I'm hoping to visit Cuba for a few days during my trip to the US. I'll be staying in Tampa, so a direct flight to Havana is possible, and probably the cheapest option. I've read about the travel restriction if you leave from the US, and how they have changed earlier this year. I will try to find a way to travel under the "support-for-the-Cuban-people" category.

I'd like to hear from non-US citizens who have travelled successfully to Cuba from the US since July 2019.

What is an example of an acceptable itinerary? I'd like to stay at a casa particular, which falls into that category, but I'm unsure of other activities. I'm going to plan this myself and not use a travel company.

Also, as a non-US citizen, what process will I go through at the border when I leave, and when I return? Do I need to provide an itinerary when I leave (and how much detail does it need), and do I need to provide proof of my activities when I return (and what should I show)?

What kind of consequences are there if on my return to the US if I don't have enough supporting evidence?

  • Have you considered departing from Mexico? Most of my friends go to Cuba via Mexico City.
    – AussieJoe
    Commented Nov 6, 2019 at 15:45
  • I have, but the direct way is much more affordable for me
    – Bamboo
    Commented Nov 6, 2019 at 23:06

2 Answers 2


I've since been and returned on my trip to Cuba departing from the US.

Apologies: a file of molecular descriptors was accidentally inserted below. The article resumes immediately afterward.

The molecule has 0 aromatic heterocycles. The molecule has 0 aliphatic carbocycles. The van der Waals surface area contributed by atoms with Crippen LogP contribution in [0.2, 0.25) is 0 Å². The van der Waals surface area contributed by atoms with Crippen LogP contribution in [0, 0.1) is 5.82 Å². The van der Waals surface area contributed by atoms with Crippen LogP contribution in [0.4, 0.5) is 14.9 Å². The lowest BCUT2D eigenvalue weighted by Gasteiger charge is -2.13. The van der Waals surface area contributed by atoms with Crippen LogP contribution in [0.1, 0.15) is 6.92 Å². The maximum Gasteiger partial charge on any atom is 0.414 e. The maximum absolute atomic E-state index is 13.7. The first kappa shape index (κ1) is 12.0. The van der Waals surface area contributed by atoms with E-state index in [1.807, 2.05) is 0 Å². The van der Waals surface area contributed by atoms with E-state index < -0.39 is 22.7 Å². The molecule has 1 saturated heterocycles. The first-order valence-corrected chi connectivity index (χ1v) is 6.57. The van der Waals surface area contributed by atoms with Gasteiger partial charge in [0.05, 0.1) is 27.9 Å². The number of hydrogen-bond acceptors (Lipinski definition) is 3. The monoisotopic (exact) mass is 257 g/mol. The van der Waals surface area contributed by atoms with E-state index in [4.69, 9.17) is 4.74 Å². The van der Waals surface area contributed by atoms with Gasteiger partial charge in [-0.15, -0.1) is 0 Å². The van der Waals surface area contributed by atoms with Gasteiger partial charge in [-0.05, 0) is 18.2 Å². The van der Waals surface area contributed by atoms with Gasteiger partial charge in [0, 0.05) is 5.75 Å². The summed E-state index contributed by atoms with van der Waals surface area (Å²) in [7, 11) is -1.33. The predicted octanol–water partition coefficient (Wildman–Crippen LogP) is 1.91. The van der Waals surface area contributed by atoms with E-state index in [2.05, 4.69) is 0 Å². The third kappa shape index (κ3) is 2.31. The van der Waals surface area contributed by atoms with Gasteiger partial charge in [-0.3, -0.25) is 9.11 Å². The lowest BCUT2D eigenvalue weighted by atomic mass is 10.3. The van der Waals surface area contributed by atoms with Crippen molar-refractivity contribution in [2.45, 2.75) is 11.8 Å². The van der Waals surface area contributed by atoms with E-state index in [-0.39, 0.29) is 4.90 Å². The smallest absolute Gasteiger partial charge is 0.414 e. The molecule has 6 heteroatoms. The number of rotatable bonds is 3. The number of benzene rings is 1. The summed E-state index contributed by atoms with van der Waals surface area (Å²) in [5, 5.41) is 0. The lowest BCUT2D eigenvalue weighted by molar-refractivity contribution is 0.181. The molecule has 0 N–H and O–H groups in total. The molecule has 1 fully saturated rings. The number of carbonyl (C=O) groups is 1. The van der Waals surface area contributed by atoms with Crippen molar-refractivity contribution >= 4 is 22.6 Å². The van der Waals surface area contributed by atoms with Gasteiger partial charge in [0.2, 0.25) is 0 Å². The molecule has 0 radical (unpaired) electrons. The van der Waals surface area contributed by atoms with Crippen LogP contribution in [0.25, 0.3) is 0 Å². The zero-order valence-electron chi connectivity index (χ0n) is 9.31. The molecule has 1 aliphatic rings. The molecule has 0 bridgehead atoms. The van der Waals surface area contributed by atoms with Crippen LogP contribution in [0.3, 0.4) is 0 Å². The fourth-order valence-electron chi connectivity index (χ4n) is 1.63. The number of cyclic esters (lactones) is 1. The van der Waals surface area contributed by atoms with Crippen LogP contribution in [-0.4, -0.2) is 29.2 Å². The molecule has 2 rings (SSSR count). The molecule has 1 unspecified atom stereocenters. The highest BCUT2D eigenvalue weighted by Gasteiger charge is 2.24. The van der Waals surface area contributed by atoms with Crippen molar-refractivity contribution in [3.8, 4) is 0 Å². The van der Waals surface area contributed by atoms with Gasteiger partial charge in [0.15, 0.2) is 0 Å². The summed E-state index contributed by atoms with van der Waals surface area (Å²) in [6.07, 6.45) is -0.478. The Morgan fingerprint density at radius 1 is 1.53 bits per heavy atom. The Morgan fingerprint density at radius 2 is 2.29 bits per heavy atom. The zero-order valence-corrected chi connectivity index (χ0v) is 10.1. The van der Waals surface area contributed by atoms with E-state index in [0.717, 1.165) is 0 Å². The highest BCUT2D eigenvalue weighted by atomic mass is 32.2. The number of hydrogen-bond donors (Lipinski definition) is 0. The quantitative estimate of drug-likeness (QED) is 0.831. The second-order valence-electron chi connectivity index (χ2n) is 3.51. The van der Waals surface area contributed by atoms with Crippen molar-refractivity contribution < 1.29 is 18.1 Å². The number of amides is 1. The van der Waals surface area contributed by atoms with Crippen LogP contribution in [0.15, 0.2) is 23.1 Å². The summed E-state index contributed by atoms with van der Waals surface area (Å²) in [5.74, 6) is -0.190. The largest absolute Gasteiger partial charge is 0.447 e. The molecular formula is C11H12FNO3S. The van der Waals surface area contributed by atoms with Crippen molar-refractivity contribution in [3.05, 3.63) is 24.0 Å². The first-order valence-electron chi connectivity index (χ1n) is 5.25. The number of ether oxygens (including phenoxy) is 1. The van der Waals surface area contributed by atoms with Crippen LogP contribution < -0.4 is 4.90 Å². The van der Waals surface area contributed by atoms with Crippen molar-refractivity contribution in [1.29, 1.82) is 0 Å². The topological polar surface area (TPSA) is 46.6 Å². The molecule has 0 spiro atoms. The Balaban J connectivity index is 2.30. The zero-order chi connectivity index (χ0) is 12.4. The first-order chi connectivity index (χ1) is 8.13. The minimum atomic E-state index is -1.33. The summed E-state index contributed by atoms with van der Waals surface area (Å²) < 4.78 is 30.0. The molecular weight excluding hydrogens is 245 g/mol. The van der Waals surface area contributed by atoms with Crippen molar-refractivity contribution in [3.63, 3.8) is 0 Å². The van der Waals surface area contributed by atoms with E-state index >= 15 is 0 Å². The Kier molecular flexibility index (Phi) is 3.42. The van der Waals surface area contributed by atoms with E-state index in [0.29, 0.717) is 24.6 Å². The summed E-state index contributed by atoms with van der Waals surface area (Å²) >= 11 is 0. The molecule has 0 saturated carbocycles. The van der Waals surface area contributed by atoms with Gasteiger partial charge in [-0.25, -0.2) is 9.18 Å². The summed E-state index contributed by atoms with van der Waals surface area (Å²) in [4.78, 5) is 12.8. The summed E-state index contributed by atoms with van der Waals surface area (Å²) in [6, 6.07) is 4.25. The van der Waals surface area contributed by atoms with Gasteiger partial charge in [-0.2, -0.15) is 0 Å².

On my outbound journey, I was asked at the check in desk what the purpose of my travel was. I replied "support for the Cuban people" and that was it, I was allowed to travel.

On my return entry to the US, I was asked the usual entry questions (why are you here, when are you leaving), and I was allowed to re-enter.

Hence, from my experience, the actual leaving and entering is unlikely to require discussion of your travel itinerary. Of course this could be dependent on the check in staff or border control officer you encounter.


Staying at a casa particular in and of itself doesn’t qualify as support for the Cuban people, as defined in §515.574 of the regulations https://www.ecfr.gov/cgi-bin/retrieveECFR?gp=&&mc=true&n=sp31.3.515.e&r=SUBPART&ty=HTML#se31.3.515_1561

(a) General license. The travel-related transactions set forth in §515.560(c) and other transactions that are intended to provide support for the Cuban people are authorized, provided that:

(1) The activities are of:

(i) Recognized human rights organizations;

(ii) Independent organizations designed to promote a rapid, peaceful transition to democracy; or

(iii) Individuals and non-governmental organizations that promote independent activity intended to strengthen civil society in Cuba; and

(2) Each traveler engages in a full-time schedule of activities that:

(i) Enhance contact with the Cuban people, support civil society in Cuba, or promote the Cuban people's independence from Cuban authorities; and

(ii) Result in meaningful interaction with individuals in Cuba.

(3) The traveler's schedule of activities does not include free time or recreation in excess of that consistent with a full-time schedule

I was told recently by an American Airlines representative that travellers are required to provide proof at check-in in the US that they qualify to travel under one of the general licence categories. Record-keeping and penalties for violating OFAC regulations relating to Cuba are published here https://www.ecfr.gov/cgi-bin/retrieveECFR?gp=&SID=&mc=true&r=PART&n=pt31.3.501#se31.3.501_1701

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